In March 2020, we all bunkered down in our homes. We donned masks and began social distancing for the sake of slowing the spread of an unknown Corona-19 Virus. Loads of information spread like wildfire about a cure or a possible vaccine, but hardly anyone was talking about how we could best prepare our bodies in case we got sick. There are several measures we can be taking in order to strengthen our immune systems to better fight off infection and disease, perhaps even lowering our chances of contracting an infection first which ultimately leads to disease.
Quality is just as important as quantity of sleep. It doesn’t matter if you’re getting 10 hours per night, if your sleep quality is poor, your health is likely to suffer as well. Getting sufficient sleep increases cell-mediated immune reactions that are necessary for our body’s defense. Pro- and anti-inflammatory cytokines are expressed in the brain - an organ that experiences recovery primarily through sleep. If our bodies never recover, inflammation persists. Good quality sleep is a requirement for improved immunity. This is not only necessary to prevent illness, but to also fight disease after your body has been infected. So ditch the night cap, shut off screens an hour before bed, and create a nighttime routine to prep your mind and body for meaningful rest.
This goes beyond eating an orange per day or tripling your vitamin C dose with products like Emergen-C when you’re feeling under the weather. The standard American diet (SAD) is full of sugary and processed foods. Consuming these foods can lead to inflammation in the body which can lead to confused immune defense cells. Aside from that, eating for a healthy immune system is more about what you’re not getting than what you should be avoiding. Vitamin D, magnesium, zinc, and calcium are only a few micronutrients associated with a strengthened immune system. The best way to be getting these is by eating a balanced diet that consists of fresh, healthy foods that provide sufficient protein, naturally occurring fats, and are nutrient dense. You can also implement a multivitamin into your daily routine as a way of assurance. Investing in personalized and targeted nutrition coaching can help balance your lifestyle, performance, and immune boosting needs.
Get active! Exercise allows our body to properly circulate lymph and blood. With gyms closed, working from home, and/or attending school from home, 2020 has certainly challenged people’s routine(s) of regular and consistent physical activity. For those who are working from home: Get up and move for 2 min for every 30 min of seated time. This promotes healthy blood flow to your brain! (You know, the thing you need to use for work and school). Lymph helps circulate defense cells throughout the body and promotes the ridding of any foreign antigens. Last, regular workouts and breathing exercises help this circulation happen more efficiently. When we’re sedentary, those defense cells don’t make it to the places they need to be and it can delay the removal of cell damaging antigens.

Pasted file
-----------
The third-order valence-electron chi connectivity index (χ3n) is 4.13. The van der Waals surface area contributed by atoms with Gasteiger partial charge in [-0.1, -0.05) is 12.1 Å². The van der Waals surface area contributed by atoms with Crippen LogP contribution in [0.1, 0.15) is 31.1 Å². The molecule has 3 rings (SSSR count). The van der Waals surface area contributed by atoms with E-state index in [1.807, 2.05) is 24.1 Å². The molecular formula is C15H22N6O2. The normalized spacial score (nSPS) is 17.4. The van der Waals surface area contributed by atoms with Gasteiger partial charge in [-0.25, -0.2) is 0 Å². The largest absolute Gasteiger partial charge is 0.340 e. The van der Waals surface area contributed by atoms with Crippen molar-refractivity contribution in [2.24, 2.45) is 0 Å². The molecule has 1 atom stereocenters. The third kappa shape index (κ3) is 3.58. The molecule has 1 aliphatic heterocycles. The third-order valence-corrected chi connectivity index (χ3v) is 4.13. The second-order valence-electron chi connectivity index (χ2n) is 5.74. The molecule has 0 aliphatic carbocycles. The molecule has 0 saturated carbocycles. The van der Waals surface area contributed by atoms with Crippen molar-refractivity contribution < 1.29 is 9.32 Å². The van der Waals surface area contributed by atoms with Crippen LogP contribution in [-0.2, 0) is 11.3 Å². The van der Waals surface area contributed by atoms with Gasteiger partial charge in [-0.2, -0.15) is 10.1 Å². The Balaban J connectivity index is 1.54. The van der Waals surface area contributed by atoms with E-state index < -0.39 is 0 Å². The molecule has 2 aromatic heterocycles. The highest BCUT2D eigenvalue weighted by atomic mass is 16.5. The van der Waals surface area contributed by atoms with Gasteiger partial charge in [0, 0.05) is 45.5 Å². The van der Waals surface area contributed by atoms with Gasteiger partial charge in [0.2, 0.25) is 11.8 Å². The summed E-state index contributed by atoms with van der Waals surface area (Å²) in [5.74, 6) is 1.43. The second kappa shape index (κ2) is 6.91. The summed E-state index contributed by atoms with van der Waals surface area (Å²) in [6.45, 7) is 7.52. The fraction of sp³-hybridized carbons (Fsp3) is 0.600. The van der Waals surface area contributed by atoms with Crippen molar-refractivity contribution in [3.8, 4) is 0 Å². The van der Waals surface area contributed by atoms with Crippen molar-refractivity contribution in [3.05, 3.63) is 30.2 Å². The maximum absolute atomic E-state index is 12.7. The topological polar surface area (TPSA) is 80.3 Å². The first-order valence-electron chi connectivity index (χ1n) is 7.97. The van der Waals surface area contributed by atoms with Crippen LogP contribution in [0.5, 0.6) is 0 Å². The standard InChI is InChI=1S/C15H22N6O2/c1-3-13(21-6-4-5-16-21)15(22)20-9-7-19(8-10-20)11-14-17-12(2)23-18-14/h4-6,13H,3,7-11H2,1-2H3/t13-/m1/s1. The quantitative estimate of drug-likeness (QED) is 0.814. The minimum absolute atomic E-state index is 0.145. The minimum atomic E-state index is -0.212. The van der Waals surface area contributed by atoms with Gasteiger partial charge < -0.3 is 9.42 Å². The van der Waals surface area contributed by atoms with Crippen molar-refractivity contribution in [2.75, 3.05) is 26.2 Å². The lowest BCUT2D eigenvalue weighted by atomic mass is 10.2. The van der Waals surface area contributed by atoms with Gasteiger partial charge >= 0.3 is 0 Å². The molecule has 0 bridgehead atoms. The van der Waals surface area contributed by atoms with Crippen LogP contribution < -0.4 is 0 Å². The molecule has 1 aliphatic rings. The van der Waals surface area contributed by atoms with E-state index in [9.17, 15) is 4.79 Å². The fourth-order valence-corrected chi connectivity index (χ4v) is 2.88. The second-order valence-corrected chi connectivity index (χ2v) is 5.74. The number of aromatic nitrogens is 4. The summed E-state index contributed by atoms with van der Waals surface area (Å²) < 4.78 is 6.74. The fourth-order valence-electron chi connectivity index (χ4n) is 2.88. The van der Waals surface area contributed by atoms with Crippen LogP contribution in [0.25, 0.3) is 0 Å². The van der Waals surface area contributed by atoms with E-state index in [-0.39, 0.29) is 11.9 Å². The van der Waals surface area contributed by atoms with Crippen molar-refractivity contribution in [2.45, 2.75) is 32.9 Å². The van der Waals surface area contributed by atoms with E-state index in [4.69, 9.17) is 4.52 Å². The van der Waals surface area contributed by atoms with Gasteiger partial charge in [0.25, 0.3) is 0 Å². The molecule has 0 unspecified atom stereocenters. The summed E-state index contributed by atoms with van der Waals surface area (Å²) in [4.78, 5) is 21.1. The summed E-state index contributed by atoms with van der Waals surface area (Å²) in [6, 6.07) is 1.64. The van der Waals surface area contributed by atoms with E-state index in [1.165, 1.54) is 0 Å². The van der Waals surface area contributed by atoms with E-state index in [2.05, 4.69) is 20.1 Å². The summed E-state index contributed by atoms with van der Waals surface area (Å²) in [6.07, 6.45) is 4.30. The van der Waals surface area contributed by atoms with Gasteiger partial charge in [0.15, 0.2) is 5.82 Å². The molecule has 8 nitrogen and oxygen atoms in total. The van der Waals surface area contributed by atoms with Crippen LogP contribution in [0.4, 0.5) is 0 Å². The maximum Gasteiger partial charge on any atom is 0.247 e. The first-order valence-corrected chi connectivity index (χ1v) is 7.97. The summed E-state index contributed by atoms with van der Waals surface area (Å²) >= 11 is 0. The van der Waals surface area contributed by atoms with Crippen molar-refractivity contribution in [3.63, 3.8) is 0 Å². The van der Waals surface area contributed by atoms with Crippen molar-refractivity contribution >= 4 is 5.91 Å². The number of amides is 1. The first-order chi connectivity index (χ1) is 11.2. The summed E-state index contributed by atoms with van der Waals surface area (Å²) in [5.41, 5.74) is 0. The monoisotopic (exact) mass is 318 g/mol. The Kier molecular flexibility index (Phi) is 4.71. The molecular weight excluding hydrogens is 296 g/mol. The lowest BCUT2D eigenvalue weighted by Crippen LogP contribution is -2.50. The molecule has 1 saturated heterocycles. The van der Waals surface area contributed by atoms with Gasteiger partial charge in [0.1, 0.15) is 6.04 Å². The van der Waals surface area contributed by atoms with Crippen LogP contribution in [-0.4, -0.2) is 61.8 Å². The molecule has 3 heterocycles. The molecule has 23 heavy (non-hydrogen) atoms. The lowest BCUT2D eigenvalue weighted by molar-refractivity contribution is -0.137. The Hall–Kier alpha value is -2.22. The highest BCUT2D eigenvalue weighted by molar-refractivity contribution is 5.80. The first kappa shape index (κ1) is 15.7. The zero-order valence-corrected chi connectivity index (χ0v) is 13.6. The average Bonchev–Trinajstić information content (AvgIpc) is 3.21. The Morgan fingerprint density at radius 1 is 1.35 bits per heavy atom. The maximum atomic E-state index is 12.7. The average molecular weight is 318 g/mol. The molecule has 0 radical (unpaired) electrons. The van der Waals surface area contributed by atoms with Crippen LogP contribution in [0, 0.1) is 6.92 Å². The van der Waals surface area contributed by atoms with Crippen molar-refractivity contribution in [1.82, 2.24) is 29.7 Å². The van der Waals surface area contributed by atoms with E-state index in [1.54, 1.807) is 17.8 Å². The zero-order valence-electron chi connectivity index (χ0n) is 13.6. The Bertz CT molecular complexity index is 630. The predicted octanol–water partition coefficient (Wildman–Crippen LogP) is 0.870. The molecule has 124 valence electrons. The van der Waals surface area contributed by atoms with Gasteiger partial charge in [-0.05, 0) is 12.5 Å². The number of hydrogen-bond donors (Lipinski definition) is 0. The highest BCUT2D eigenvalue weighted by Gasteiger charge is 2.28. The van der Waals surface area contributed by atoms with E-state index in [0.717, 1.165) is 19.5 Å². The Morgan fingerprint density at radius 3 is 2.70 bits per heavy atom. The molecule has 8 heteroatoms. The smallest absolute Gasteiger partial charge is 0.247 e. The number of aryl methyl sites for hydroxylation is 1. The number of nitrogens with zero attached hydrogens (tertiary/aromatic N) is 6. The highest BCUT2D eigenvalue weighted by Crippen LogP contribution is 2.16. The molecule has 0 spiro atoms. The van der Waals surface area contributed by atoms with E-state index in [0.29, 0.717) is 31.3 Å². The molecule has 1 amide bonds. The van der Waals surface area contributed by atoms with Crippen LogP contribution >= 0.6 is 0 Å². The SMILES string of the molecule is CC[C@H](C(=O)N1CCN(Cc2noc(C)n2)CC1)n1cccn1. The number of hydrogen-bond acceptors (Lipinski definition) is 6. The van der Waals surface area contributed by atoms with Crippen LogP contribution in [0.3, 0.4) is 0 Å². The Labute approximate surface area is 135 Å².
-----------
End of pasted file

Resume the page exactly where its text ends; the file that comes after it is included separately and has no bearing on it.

A stressed mind is a stressed immune system. Our bodies can’t tell the difference between stress caused by work, or the stress caused by you being chased by a tiger. Stress is stress and the response is always the same - stress creates inflammation. Consistent, unbalanced, and unmitigated stress can lead to burn out. And, like mentioned with sleep, a burned out body is less likely to fight infection and disease as efficiently, it can damage our hormones, wreak havoc on our gut, and negatively impact our mental health. Studies support that when a person experiences both chronic stress, or a singular stressful event, their lymphocyte response (immune response)can be significantly decreased during the stressed period. Relaxation practices can be subjective, so try a variety of things until you find the ones that work for you! Utilize these as often as you can to manage those stress levels as much as possible.
Focusing on these 4 practices in no way guarantees you a 100% chance of not 1) contracting a disease or virus, or 2) falling ill to any disease or virus. We’re all human and we’re all susceptible to getting “sick” once in a while. However, the more you practice these healthy habits in your daily life, the more efficiently your body can protect and fight for itself.
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Maddock, Clementine, and Carmine M. Pariante. "How does stress affect you? An overview of stress, immunity, depression and disease." Epidemiology and Psychiatric Sciences 10.3 (2001): 153-162.